Ohio Court Rejects PUC-Approved "Rate-Stabilization Plan" as Violating the State Restructuring Statute
The Ohio Supreme Court recently rejected a "rate-stabilization plan" proposed by an Ohio utility and approved by the Ohio Public Utilities Commission (the "Commission") as part of the state’s transition to a competitive electricity market on the ground that it violated the state restructuring statute. Ohio Consumers’ Counsel v. Pub. Util. Comm., 2006 Ohio 2110 (2006) ("Ohio Consumers’ Counsel").
Under Ohio’s restructuring statute, upon completion of a transition period called the "market-development period," electric distribution utilities are required to provide (1) a "market-based standard service offer" for electric generation service, and (2) "an option to purchase competitive retail electric service the price of which is determined through a competitive bidding process." Ohio Rev. Code Ann. § 4928.14 (the "Statute"). With respect to the competitive bidding option, however, the statute authorizes the Commission to determine "that a competitive bidding process is not required, if other means to accomplish generally the same option for customers is readily available in the market and a reasonable means for customer participation is developed." Id.
In preparation for the end of its market-development period on December 31, 2005, FirstEnergy Corporation proposed what it called a "rate-stabilization plan" (the "Plan"). See Ohio Consumers’ Counsel at ¶¶ 3-20. The Commission approved the Plan with some modifications. Id. As approved, the Plan established standard service offer pricing and a competitive-bid process. Id. The competitive-bid process, however, was established solely for the purpose of periodically testing the rate established under the Plan to ensure that it did "not exceed long-term market prices that result from" competitive bidding. Id.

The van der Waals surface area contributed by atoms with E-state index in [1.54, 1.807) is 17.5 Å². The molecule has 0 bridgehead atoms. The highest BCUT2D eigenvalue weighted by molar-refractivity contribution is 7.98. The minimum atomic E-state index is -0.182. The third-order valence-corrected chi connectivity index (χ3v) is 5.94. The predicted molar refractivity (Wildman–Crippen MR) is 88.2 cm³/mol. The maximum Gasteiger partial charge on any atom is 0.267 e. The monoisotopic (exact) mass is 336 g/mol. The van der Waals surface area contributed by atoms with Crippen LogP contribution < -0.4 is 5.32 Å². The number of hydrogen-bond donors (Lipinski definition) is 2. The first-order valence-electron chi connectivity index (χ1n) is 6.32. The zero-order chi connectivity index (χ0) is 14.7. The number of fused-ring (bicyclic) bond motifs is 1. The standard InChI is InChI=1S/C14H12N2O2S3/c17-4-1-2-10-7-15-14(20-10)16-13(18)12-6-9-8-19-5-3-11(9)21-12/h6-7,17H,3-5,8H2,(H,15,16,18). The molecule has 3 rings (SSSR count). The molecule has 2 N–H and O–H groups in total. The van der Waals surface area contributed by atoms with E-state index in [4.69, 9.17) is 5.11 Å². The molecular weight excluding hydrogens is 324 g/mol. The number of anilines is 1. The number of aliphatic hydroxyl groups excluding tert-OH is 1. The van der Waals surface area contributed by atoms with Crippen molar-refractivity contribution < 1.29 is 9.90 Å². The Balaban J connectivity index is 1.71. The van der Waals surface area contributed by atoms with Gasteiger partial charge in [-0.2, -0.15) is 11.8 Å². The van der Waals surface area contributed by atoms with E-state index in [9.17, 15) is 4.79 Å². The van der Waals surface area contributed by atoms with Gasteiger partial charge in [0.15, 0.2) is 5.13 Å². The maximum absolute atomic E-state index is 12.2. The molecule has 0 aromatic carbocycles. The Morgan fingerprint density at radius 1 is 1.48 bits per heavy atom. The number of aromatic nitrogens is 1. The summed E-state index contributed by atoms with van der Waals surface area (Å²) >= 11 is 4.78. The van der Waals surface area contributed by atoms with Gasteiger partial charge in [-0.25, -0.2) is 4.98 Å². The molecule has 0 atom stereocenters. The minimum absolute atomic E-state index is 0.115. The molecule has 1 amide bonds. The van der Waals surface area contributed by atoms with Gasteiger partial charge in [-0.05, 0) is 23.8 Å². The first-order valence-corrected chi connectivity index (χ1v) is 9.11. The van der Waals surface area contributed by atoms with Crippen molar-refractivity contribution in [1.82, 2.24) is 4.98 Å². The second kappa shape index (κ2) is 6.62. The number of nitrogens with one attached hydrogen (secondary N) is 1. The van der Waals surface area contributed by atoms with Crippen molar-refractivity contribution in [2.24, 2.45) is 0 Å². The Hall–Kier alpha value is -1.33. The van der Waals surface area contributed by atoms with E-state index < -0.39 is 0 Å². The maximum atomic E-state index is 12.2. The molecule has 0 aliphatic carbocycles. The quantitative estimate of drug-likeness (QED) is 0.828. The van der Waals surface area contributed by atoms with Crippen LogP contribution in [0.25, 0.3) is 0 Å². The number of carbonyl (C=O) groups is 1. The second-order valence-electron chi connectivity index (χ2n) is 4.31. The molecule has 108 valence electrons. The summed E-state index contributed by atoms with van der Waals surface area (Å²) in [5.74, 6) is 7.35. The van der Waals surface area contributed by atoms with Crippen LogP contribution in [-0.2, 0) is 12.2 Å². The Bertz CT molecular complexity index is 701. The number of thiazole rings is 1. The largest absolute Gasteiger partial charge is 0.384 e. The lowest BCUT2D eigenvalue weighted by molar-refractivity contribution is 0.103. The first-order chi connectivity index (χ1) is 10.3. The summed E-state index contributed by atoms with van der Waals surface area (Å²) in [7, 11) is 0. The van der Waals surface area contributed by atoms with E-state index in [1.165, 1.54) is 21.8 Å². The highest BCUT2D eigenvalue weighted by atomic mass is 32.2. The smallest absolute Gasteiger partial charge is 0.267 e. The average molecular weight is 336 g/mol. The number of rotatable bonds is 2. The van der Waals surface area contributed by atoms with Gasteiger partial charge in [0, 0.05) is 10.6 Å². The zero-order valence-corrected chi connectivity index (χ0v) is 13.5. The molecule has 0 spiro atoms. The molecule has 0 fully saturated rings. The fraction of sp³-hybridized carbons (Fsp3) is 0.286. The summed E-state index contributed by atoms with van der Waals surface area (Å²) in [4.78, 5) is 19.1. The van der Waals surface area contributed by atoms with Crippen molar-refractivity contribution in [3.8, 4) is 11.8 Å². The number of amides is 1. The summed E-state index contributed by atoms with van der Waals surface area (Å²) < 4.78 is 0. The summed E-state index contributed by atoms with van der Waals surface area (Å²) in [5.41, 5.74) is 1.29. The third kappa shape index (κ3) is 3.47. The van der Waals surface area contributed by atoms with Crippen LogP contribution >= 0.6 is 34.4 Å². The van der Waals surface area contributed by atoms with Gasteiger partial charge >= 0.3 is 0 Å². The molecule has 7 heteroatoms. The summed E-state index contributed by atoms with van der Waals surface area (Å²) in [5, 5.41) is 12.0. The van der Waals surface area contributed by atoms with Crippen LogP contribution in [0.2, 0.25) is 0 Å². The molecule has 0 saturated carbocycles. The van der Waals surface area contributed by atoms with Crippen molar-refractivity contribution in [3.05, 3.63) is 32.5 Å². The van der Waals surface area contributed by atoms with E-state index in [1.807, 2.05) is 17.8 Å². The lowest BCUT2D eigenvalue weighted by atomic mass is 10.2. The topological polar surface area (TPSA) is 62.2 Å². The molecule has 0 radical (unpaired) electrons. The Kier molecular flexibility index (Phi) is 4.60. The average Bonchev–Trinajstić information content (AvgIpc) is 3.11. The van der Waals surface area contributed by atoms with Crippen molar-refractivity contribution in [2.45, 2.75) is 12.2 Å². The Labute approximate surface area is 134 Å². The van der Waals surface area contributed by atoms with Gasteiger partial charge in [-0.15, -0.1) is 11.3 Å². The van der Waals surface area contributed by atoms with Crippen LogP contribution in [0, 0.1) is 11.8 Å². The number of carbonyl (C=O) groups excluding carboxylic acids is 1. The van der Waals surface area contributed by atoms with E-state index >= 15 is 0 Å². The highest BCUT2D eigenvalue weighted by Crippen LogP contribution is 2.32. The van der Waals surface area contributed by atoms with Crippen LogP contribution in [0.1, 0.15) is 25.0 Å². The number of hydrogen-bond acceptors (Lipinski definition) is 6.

In implementing the plan, the Commission had already evaluated one such competitive-bid process and rejected all bids on the ground that they were lower than the Plan rate. Id. Plan opponents pointed out, however, that the competitive-bid rate, while higher, was fixed for a three-year period, whereas the Plan rate was subject to change. Id. Opponents argued that some customers would prefer a stable fixed rate to the changeable Plan rate. Id. They claimed the Statute entitled consumers to a choice between a market-based standard service offer and a rate determined through a competitive-bid process, and the Plan violated the Statute in that it failed to provide the competitive-bid rate alternative. Id.
In response, the Commission invoked its statutory authority to dispense with competitive bidding where there are other means to accomplish the same objective. Id. The court rejected this argument on the ground that the "very narrow" statutory exception to the competitive bidding requirement also requires the Commission to develop "a reasonable means for customer participation." Id. The court found that, under the Plan, the Commission acted unilaterally to eliminate the competitive-bid in violation of the Statute. The court contrasted the Plan with a similar pricing plan it had approved in Constellation NewEnergy, Inc. v. Pub. Util. Comm., 820 N.E.2d 885 (2004). In that case, parties representing all classes of customers had stipulated to the pricing plan, whereas the customer groups in the case before the court had not agreed to the Plan and most customer groups actively opposed it.
The court remanded the case to the Commission for further proceedings consistent with its opinion.